A 1-Week-Old Baby With Bilateral Cataracts

Muhammad M. Shamim, BS; Madhuri Chilakapati, MD; Kimberly G. Yen, MD

Disclosures

March 22, 2019

Discussion

Anterior polar cataracts constitute approximately 3% of congenital cataracts.[1] They appear as small opacities on the anterior surface of lens.

There are three subtypes of anterior polar cataracts: polar, subcapsular, and pyramidal. Polar cataracts are round, central cataracts with well-defined borders. They are the most common type of anterior congenital cataracts. Anterior subcapsular cataracts do not have well-defined borders.[4] Pyramidal cataracts, which this patient has, are conical in shape and project from the anterior capsule of the lens into the anterior chamber.[5] Pyramidal cataracts have the highest rate of progressing to being visually significant and have been associated with a greater than 90% risk for amblyopia.[4] Rarely, spontaneous dehiscence of the pyramid into the anterior chamber may occur.[6]

Several genes implicated in anterior polar cataracts have been described in the literature. Among these are mutations in EPH receptor A2 (EPHA2), alpha 8 gap junction protein (GJA8), gamma D crystallin (CRYGD), eyes absent homolog 1 (EYA1), major intrinsic protein of lens fiber (AQP0), heat shock transcription factor 4 (HSF4), beta B1crystallin (CRYBB1), and alpha crystallin (CRYAA) genes. Translocations that have been described include unbalanced 3;18 and balanced reciprocal 2;14. Anterior polar cataracts can also be associated with genetic ocular diseases such as aniridia and Peter's anomaly.[2]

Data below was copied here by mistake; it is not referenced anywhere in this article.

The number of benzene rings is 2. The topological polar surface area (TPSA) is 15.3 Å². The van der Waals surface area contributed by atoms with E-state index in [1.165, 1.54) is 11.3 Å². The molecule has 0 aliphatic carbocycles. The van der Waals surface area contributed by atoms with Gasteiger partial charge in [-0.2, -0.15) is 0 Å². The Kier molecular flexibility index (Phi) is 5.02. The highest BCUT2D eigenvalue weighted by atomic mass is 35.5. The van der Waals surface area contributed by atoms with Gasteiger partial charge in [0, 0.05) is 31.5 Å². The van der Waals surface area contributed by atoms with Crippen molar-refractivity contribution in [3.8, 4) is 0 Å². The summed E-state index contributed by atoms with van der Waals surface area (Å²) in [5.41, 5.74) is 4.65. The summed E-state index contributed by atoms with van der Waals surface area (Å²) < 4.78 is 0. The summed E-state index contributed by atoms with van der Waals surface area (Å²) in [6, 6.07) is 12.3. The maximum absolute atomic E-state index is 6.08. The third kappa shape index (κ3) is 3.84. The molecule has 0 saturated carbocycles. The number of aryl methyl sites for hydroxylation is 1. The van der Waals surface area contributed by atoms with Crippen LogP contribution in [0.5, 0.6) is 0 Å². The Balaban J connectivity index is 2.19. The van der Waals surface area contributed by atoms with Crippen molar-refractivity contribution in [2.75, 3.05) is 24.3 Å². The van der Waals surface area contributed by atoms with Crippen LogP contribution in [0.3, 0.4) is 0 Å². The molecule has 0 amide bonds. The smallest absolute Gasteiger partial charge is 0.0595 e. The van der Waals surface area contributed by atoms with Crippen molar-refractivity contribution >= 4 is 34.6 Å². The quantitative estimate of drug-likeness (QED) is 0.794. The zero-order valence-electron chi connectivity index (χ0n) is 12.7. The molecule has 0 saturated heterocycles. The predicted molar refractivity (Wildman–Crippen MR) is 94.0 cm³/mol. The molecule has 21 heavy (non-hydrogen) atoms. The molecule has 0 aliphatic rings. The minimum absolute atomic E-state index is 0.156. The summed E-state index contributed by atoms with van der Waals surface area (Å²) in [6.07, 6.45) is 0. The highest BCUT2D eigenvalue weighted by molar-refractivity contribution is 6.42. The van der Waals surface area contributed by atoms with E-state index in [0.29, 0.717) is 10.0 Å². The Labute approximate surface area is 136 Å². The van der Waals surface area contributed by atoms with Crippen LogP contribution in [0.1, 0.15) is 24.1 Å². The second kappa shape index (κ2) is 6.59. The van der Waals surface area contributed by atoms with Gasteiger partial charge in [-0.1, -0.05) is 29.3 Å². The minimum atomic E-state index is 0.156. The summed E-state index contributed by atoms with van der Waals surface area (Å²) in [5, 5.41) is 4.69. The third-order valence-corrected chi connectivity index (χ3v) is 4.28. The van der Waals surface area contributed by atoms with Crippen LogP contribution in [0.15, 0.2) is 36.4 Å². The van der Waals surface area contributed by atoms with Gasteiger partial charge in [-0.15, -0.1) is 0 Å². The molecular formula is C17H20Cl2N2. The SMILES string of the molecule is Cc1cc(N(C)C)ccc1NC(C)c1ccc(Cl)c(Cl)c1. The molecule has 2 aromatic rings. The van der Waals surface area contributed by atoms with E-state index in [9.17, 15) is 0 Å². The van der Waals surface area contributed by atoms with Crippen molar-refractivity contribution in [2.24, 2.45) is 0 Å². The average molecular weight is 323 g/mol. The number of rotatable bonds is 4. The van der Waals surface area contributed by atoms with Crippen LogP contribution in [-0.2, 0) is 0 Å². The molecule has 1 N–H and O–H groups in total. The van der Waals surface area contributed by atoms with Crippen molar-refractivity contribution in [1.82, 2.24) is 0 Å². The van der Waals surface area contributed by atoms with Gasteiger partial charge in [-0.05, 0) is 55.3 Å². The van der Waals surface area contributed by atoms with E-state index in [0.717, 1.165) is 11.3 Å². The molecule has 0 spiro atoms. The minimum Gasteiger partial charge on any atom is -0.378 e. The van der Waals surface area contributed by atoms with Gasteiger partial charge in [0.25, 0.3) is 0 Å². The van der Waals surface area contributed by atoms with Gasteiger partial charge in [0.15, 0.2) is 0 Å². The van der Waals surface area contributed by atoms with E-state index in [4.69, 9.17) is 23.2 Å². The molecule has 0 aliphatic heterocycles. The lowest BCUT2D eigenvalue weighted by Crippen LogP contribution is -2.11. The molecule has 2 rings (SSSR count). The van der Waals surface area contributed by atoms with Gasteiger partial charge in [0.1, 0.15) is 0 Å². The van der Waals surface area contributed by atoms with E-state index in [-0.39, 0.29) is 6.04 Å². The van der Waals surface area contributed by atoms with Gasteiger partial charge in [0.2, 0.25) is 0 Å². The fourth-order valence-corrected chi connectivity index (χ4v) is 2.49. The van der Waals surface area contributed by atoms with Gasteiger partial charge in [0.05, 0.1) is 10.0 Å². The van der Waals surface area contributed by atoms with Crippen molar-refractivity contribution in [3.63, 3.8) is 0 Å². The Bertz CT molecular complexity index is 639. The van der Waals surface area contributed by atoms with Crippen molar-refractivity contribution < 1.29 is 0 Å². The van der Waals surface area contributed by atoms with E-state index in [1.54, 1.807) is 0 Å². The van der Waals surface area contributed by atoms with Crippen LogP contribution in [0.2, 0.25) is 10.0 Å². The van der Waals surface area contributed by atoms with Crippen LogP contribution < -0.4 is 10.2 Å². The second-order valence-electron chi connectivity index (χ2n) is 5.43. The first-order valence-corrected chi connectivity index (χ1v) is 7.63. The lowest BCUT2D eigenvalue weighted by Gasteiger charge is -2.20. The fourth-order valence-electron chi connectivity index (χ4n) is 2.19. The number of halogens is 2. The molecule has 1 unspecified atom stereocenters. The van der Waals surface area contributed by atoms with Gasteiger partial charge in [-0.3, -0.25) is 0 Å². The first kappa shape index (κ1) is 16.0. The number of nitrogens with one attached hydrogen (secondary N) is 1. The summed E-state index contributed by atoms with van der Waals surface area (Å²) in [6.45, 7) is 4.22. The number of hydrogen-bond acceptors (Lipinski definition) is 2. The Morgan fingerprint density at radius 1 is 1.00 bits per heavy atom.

Several theories have been postulated to explain the mechanism of anterior polar cataract formation. One suggests that an intrauterine infection is a trigger, resulting in transformation of the epithelial cells of the lens, whereas another suggests that a persistent vascular tunica adversely affects nutrition to the lens, leading to opacification.[7]

Many congenital anterior polar cataracts tend not to progress with age and typically do not require surgical intervention.[8] However, several studies have shown that approximately one third of patients with anterior polar cataracts develop amblyopia. Jaafar and colleagues[8] reported that 32% of 63 patients with anterior polar cataracts developed amblyopia. In their study of 59 patients, Ceyhan and colleagues[9] reported that 28.8% developed amblyopia. Dixit and colleagues[4] reported that 28.6% of patients with bilateral cataracts and 35.3% of patients with unilateral cataracts developed amblyopia. Wheeler and colleagues[5] demonstrated that patients with the pyramidal subtype of anterior polar cataracts are more likely to develop amblyopia than the other subtypes.

Anisometropia is the main cause of amblyopia in patients with anterior polar cataracts. The reason for development of anisometropia is unclear, but anisometropic astigmatism, myopia, and anisometropia have all been described.

Cataract surgery is infrequently needed for patients with anterior polar cataracts, but the pyramidal subtype conveys an increased risk and should be monitored more closely for potential progression that requires surgery. Patients with anterior polar cataracts should be followed closely for development of refractive errors that can lead to amblyopia.[4]

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